family The wonder that is a woman is always felt by those in her family most. She is all encompassing , and will lose her identity first. Only such a person can serve the Law of God. A family who has strong women is always blessed , growing to new heights by the trials in her way. She is trusted by her ancestors and her children that what ever is necessary will be done to keep, what is important safe. Reply

Sarah Rivka :) Cincinnati, OH January 31, 2013

I always find something relevant on this website! :) Ha, I was just chatting with a friend who told me she's pregnant when I got the urge to go on Chabad.org and found this....I shared it with her, of course. Reply

Laurie Dinerstein-Kurs nj January 30, 2013

birth Passive? We are hard at work 24/7 - It is exhausting to create, it is tiring to be stretched beyond what seems possible, standing can be a challenge when you now weight more than accustomed. It is hardly uplifting to need help being lifted up, difficult to watch more pounds accrue than accustomed. When your need to eat crackers to keep away the waves of sickness - putting favorite outfits away for the duration, hunger bouts, nausea, zapped of strength, Drs. appointments and all THAT entails....and possibily still running the home, making Shabbos, perhaps tending to other kids, or even maybr holding a $ paying job...so, at which moment of which day of those 9 months is she passive?? Reply

gary piehl Milwaukee, WI March 31, 2011

Strength of a Woman I'm a hard strong Jewish Israeli commando kinda guy. But I'd rather go thru a bullet hole in he chest than childbirth. That must HURT! Reply

Julie Singer Rocky Hill, CT March 30, 2011

Not passivity I think the "feminine" quality being referred to here is not really passivity, but receptivity. Applied to the creative process, it has to do with openness to new possibilities. For example, Einstein could not have done what he did had he not opened himself to the thought that something might lie beyond the comfortable bounds of Newtonian physics. Receptivity also helps one to see just how much "content" there is in this brief article. Reply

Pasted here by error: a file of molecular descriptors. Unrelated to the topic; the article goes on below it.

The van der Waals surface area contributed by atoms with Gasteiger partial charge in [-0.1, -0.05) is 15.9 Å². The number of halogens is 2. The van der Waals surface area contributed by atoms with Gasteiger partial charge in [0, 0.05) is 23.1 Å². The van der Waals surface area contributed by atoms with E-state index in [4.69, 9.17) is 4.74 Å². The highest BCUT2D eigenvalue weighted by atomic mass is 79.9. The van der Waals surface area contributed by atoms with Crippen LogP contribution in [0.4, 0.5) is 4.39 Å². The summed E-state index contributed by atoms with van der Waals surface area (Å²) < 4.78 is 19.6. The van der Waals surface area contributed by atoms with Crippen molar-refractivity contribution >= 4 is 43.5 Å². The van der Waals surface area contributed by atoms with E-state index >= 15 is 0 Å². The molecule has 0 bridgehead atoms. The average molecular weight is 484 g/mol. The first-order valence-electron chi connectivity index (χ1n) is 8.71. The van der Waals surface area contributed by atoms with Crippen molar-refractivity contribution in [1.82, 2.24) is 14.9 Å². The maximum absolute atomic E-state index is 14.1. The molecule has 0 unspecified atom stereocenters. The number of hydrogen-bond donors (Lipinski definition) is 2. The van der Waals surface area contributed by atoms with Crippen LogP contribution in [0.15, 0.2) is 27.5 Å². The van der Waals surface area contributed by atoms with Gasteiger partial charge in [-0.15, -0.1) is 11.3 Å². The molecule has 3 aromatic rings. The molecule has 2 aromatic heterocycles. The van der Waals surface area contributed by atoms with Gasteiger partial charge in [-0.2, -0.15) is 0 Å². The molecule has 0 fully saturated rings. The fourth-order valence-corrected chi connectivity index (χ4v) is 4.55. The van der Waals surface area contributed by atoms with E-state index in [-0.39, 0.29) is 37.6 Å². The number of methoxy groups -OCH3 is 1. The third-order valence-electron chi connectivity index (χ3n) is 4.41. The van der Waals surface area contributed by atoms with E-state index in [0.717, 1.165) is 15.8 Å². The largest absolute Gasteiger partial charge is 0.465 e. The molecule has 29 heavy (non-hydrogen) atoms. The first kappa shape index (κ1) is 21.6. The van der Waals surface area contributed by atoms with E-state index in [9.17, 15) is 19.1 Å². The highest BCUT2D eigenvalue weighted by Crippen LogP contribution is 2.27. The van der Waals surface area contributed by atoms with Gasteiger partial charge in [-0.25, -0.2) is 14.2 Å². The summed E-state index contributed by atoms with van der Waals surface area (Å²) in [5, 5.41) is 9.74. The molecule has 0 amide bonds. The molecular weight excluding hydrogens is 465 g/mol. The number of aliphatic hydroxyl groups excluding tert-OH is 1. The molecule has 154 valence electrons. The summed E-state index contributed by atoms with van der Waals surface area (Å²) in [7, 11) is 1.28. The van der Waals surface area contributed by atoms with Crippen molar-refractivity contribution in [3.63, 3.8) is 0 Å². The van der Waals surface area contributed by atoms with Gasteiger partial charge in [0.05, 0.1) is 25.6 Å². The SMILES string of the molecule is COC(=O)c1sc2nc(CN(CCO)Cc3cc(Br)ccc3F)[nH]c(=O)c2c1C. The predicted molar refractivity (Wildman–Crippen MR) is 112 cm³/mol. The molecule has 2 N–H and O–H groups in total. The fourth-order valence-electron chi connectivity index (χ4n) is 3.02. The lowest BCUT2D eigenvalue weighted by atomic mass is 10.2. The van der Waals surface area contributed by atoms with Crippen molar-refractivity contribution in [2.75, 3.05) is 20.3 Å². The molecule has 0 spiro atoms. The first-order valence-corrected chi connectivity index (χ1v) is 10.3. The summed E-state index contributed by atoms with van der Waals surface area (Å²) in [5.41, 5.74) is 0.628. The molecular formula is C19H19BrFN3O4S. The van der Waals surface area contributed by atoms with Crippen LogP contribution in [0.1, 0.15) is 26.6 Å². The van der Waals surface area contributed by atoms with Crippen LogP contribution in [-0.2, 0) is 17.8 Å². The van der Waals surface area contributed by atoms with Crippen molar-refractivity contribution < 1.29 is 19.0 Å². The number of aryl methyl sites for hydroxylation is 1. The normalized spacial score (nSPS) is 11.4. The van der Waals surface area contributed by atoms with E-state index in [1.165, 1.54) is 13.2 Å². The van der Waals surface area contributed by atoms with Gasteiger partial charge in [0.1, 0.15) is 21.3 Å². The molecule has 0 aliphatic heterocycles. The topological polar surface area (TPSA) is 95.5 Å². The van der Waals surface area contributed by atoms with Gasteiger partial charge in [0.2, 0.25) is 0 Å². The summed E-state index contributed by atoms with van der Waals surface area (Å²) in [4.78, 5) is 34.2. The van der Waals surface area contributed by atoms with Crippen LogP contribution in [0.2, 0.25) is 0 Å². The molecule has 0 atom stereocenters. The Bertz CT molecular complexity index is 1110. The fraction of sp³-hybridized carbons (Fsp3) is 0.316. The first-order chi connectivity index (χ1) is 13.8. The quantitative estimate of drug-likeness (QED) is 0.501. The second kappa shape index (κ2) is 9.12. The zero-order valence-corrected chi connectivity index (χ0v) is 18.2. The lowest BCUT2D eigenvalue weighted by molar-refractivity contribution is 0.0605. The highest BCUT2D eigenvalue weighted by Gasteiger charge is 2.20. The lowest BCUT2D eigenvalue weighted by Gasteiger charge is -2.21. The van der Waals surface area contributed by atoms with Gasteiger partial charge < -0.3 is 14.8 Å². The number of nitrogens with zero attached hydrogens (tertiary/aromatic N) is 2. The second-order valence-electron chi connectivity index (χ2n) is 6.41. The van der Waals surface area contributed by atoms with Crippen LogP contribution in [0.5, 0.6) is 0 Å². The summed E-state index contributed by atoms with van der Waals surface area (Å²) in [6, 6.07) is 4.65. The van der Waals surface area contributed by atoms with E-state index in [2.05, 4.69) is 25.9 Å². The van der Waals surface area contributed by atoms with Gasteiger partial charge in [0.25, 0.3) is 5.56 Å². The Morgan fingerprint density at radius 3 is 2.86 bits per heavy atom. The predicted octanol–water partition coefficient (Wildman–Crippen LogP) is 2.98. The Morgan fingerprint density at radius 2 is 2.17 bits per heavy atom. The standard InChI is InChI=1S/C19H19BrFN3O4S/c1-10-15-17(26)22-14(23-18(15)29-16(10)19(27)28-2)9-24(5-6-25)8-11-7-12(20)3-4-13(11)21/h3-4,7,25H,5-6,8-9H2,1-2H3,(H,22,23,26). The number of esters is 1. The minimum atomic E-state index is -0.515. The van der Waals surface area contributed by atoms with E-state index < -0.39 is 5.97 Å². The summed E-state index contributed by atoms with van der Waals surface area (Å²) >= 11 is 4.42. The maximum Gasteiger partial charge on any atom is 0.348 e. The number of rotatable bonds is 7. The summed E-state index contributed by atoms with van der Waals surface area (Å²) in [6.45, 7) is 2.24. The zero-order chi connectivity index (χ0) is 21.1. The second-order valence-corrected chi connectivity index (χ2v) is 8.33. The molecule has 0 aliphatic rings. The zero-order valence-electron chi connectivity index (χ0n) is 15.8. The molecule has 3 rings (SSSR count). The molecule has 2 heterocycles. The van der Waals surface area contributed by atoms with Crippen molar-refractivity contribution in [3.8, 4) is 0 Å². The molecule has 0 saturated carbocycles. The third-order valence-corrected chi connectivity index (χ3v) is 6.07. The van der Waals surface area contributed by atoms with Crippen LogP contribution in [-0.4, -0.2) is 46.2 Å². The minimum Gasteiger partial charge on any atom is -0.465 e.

tehillimsongs Israel March 29, 2011

writtern with the man's prospective The words are coming from intellectualization and rationalization.
Let the women speak on the subject. Reply

Anonymous Tarpon Springs via yichabad.com April 16, 2010

great to read something on wonders not often contemplated Reply

Anonymous Washington, DC April 16, 2010

Nice introduction, where's the content? I somehow thought this article was going to go on to tell how anyone can learn to be a mother, with more than just "by becoming receptive". Really, it ended up reading like: "Woman is a wonder because she surrenders her selfhood. She has to do all the work. But she doesn't get there on her own. She is just passive. And besides, anyone can learn to be like her." Reply

Andrea Greene Pueblo, CO April 25, 2009

The rewards of Motherhood go beyond the pains of childbirth. I too enjoyed reading this article. Reply

Anonymous flagstaff, az April 5, 2005

passive? Women's bodies are not passive in any aspect of the process of childbirth. It is a myth that the sperm is the aggressive factor that impregnates the egg. In reality, the egg seeks out the wandering sperm. Moreover, women must feed their babies through their own mouths, and must deliver their babies through their own strength. Reply

Rachel R Baltimore, MD April 22, 2004

Great Article I really like this article. It makes me feel better about the pains of childbirth and there rewards. Reply